The Golden Valley Electric Association expects that the natural gas storage legislation approved on the last day of the legislative session will reduce the overall cost of the natural gas trucking project by about $30 million, improving the economics of the plan.
I met with GVEA President Brian Newton and GVEA Vice President Gene Therriault Tuesday for an update on the project.
They said negotiations are continuing with Flint Hills on proposed details of a gas trucking deal, with the expectation that a contract could be ready by the end of the year or early in 2013. That would allow GVEA to go back to the Legislature with a specific plan showing how additional state funding to a trucking operation could be used to lower the cost of electricity and space heating in the Fairbanks area through expansion of natural gas.
Nothing has been signed off on, but this is how I understand the current situation.
Flint Hills has made it clear, lawmakers say, that it wants to own the production facilities on the North Slope that would be needed for the project.
GVEA would own the storage facilities. The logic for GVEA owning the gas storage tanks is that the bill approved Sunday would have the state paying $15 million each on the North Pole storage plant and the North Slope storage plant. The full cost of the two storage plants could be upwards of $80 million, so this would bring that portion of the tab down to $50 million or so.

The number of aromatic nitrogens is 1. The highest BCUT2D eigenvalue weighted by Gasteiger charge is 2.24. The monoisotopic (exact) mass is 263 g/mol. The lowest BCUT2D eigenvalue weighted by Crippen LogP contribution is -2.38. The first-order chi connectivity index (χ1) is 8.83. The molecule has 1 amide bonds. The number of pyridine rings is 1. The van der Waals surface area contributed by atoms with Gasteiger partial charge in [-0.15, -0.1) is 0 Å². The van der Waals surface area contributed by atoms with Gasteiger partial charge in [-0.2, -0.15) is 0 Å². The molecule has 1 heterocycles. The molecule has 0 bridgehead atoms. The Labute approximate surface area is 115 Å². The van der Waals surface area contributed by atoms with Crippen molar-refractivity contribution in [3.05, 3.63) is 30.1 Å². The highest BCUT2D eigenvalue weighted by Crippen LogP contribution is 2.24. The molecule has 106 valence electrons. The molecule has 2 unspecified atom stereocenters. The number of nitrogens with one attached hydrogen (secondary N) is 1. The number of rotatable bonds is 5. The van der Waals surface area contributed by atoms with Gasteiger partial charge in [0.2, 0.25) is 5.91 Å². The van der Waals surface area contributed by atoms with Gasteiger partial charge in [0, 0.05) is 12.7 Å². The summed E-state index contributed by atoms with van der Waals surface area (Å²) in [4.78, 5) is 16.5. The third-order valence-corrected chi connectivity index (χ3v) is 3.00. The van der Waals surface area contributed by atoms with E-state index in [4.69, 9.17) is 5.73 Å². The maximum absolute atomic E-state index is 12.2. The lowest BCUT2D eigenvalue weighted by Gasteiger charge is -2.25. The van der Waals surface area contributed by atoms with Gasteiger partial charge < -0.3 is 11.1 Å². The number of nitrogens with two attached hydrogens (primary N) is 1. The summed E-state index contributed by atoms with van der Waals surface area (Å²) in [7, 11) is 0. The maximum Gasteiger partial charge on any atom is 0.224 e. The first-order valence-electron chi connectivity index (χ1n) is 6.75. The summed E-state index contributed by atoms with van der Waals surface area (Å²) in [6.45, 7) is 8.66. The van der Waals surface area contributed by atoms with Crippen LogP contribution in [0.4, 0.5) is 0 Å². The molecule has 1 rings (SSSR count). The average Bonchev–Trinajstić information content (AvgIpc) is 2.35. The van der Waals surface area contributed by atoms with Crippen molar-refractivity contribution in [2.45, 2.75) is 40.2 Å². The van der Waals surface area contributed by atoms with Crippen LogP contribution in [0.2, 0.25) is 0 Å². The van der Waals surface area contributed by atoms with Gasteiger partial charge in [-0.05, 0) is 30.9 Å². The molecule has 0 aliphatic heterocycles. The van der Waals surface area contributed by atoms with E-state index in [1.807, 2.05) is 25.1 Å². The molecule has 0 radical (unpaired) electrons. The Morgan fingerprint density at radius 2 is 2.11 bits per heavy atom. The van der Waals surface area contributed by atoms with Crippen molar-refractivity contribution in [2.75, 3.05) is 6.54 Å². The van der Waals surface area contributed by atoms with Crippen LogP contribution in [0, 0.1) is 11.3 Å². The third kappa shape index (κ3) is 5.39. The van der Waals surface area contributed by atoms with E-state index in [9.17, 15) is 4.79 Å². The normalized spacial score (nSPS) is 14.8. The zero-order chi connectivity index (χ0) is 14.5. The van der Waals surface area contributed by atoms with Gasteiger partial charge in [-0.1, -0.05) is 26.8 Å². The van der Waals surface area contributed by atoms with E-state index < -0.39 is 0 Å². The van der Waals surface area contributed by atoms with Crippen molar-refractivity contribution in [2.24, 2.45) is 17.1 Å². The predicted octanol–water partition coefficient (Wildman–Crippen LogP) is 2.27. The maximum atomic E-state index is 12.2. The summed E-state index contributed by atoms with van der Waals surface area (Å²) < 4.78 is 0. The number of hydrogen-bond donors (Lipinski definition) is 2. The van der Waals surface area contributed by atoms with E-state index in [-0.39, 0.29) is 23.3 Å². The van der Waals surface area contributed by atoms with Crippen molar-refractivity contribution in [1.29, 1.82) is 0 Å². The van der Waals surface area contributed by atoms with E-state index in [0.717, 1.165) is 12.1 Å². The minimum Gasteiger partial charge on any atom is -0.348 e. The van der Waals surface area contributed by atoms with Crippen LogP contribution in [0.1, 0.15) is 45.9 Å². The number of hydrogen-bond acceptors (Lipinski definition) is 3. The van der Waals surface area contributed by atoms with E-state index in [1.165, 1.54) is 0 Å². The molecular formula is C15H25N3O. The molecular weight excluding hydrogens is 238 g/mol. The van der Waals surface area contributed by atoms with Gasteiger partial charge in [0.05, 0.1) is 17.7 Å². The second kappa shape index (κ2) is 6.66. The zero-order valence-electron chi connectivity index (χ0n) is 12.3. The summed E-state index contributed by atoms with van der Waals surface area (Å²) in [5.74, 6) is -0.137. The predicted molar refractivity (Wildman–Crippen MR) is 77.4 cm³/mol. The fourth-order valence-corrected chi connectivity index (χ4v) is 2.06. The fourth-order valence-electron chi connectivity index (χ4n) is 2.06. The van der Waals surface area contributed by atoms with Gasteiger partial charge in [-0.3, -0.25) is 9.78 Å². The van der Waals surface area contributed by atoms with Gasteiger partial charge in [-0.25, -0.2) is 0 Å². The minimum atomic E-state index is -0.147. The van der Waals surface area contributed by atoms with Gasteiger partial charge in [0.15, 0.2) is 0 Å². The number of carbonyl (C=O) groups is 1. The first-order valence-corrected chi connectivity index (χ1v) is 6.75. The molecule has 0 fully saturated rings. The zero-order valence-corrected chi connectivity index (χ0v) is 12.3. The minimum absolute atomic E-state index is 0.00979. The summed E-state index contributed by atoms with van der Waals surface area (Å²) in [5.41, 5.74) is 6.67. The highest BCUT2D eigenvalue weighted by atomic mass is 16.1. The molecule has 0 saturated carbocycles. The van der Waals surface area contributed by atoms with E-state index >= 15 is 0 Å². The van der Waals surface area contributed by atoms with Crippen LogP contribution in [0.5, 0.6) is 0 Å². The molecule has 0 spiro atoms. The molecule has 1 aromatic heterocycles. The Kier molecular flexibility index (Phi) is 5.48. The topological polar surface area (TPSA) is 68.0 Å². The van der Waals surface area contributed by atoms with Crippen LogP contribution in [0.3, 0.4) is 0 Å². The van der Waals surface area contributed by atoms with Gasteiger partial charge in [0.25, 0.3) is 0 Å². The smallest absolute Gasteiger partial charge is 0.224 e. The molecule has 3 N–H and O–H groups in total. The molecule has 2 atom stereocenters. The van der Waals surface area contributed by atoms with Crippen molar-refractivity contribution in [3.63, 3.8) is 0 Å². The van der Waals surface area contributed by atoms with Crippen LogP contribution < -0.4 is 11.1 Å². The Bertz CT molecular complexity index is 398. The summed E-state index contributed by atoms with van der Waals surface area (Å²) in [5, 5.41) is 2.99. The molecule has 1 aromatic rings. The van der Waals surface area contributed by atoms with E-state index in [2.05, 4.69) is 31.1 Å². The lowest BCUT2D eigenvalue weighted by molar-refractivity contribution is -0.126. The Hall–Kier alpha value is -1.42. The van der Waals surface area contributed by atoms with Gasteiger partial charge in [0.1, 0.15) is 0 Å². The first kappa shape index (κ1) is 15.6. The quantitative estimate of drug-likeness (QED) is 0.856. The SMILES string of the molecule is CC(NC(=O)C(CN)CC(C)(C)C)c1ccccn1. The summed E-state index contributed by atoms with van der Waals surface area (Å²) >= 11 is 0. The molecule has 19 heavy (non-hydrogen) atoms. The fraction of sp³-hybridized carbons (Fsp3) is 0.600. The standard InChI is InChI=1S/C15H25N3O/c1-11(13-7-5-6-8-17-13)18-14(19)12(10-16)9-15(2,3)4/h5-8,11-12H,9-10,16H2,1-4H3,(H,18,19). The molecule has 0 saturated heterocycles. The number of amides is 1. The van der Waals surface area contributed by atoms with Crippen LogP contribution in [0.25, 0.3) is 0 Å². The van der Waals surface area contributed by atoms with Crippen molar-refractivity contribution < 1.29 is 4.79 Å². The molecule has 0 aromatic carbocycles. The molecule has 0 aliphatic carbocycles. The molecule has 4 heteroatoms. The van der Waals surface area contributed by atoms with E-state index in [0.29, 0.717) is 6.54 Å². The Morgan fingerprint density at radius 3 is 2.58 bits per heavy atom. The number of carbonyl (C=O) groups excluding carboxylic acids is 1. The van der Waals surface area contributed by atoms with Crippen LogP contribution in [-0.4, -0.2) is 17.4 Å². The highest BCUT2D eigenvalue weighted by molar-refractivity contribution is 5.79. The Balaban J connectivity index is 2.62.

GVEA and Flint Hills would split the cost of the production facilities, according to the discussions taking place now.
GVEA would be first in line to receive natural gas from Flint Hills under contract. One of the many points of debate is the time period for that contract and whether it would be for the life of the plant or a set number of years.
If Flint Hills sold the LNG plant, the obligation would still be in place for whoever takes it over. That would assure GVEA a supply of gas and it would give Flint Hills an incentive to keep costs down.
Newton said he expects GVEA to go back to the Legislature next year and to show how if the state pays $100 million toward the GVEA construction costs, the benefits of that action would accrue only to GVEA and be reflected in its cost of gas, not in the cost of gas to Flint Hills. The key task for GVEA, it seems to me, is to present a clear plan to legislators detailing the costs and benefits.
The Fairbanks delegation managed to get a $3.75 million appropriation to help fund the engineering and design work that GVEA is doing. The delegation also received $3 million to continue the work by the Fairbanks Economic Development Corp. on natural gas infrastructure.
The GVEA portion of the gas trucking plan is a sensible move to reduce the cooperative's dependence on oil, the fuel it uses to run its North Pole generators. Natural gas promises to be much cheaper as a source of energy for GVEA. How much cheaper will depend on the level of state involvement.
If Fairbanks is to move in a significant way away from dependence on oil for space heating, the natural gas infrastructure has to be expanded.
One of the major community questions facing Fairbanks is just how and when an expansion would be financed. If it is done by a private company, the utility would earn almost a guaranteed rate of return on investments it makes to run more pipes here and there.